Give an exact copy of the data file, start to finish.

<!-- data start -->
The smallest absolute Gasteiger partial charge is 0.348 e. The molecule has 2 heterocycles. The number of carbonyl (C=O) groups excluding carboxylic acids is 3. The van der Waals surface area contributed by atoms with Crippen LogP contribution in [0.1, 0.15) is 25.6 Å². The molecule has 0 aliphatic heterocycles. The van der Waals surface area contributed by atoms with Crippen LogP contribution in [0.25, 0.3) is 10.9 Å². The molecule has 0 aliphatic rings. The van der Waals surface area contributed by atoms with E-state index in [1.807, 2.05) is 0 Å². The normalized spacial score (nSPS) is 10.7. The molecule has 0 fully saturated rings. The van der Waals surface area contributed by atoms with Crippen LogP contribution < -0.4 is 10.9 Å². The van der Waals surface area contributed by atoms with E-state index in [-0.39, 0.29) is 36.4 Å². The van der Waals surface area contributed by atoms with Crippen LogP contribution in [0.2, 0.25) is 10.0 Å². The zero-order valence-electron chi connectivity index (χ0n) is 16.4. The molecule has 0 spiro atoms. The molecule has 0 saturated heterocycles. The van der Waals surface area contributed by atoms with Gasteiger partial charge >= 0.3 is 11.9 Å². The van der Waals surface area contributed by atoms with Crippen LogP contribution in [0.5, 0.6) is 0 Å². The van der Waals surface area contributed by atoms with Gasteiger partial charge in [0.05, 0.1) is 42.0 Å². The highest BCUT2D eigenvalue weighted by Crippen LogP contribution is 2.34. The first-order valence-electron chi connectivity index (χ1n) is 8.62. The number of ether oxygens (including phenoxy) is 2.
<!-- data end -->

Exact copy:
The smallest absolute Gasteiger partial charge is 0.348 e. The molecule has 2 heterocycles. The number of carbonyl (C=O) groups excluding carboxylic acids is 3. The van der Waals surface area contributed by atoms with Crippen LogP contribution in [0.1, 0.15) is 25.6 Å². The molecule has 0 aliphatic heterocycles. The van der Waals surface area contributed by atoms with Crippen LogP contribution in [0.25, 0.3) is 10.9 Å². The molecule has 0 aliphatic rings. The van der Waals surface area contributed by atoms with E-state index in [1.807, 2.05) is 0 Å². The normalized spacial score (nSPS) is 10.7. The molecule has 0 fully saturated rings. The van der Waals surface area contributed by atoms with Crippen LogP contribution < -0.4 is 10.9 Å². The van der Waals surface area contributed by atoms with E-state index in [-0.39, 0.29) is 36.4 Å². The van der Waals surface area contributed by atoms with Crippen LogP contribution in [0.2, 0.25) is 10.0 Å². The zero-order valence-electron chi connectivity index (χ0n) is 16.4. The molecule has 0 spiro atoms. The molecule has 0 saturated heterocycles. The van der Waals surface area contributed by atoms with Gasteiger partial charge >= 0.3 is 11.9 Å². The van der Waals surface area contributed by atoms with Crippen LogP contribution in [0.5, 0.6) is 0 Å². The van der Waals surface area contributed by atoms with Gasteiger partial charge in [0.05, 0.1) is 42.0 Å². The highest BCUT2D eigenvalue weighted by Crippen LogP contribution is 2.34. The first-order valence-electron chi connectivity index (χ1n) is 8.62. The number of ether oxygens (including phenoxy) is 2.